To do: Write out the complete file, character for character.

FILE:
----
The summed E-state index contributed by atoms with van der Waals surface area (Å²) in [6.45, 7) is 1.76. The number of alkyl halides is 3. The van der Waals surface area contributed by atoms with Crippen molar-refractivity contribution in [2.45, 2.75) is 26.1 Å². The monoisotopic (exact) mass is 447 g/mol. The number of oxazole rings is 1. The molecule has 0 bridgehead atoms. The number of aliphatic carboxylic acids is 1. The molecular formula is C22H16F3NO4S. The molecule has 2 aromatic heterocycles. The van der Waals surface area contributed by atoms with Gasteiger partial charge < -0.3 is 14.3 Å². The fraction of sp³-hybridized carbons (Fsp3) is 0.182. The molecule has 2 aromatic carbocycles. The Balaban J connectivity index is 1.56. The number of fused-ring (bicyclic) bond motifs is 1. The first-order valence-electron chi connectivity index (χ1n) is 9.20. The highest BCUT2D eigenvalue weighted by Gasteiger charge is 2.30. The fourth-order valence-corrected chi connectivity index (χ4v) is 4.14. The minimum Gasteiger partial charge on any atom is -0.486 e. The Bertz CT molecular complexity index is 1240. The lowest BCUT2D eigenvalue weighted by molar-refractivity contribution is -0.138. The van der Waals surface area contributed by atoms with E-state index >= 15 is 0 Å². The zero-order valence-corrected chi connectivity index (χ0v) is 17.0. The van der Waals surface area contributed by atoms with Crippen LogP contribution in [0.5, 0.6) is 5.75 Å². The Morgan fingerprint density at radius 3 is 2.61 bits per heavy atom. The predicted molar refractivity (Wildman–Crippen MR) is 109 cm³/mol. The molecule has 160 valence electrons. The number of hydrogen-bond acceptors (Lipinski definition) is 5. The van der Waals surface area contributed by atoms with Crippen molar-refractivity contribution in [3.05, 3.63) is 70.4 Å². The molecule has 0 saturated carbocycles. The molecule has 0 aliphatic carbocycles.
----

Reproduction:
The summed E-state index contributed by atoms with van der Waals surface area (Å²) in [6.45, 7) is 1.76. The number of alkyl halides is 3. The van der Waals surface area contributed by atoms with Crippen molar-refractivity contribution in [2.45, 2.75) is 26.1 Å². The monoisotopic (exact) mass is 447 g/mol. The number of oxazole rings is 1. The molecule has 0 bridgehead atoms. The number of aliphatic carboxylic acids is 1. The molecular formula is C22H16F3NO4S. The molecule has 2 aromatic heterocycles. The van der Waals surface area contributed by atoms with Gasteiger partial charge < -0.3 is 14.3 Å². The fraction of sp³-hybridized carbons (Fsp3) is 0.182. The molecule has 2 aromatic carbocycles. The Balaban J connectivity index is 1.56. The number of fused-ring (bicyclic) bond motifs is 1. The first-order valence-electron chi connectivity index (χ1n) is 9.20. The highest BCUT2D eigenvalue weighted by Gasteiger charge is 2.30. The fourth-order valence-corrected chi connectivity index (χ4v) is 4.14. The minimum Gasteiger partial charge on any atom is -0.486 e. The Bertz CT molecular complexity index is 1240. The lowest BCUT2D eigenvalue weighted by molar-refractivity contribution is -0.138. The van der Waals surface area contributed by atoms with E-state index >= 15 is 0 Å². The zero-order valence-corrected chi connectivity index (χ0v) is 17.0. The van der Waals surface area contributed by atoms with Crippen LogP contribution in [0.5, 0.6) is 5.75 Å². The Morgan fingerprint density at radius 3 is 2.61 bits per heavy atom. The predicted molar refractivity (Wildman–Crippen MR) is 109 cm³/mol. The molecule has 160 valence electrons. The number of hydrogen-bond acceptors (Lipinski definition) is 5. The van der Waals surface area contributed by atoms with Crippen molar-refractivity contribution in [3.05, 3.63) is 70.4 Å². The molecule has 0 saturated carbocycles. The molecule has 0 aliphatic carbocycles.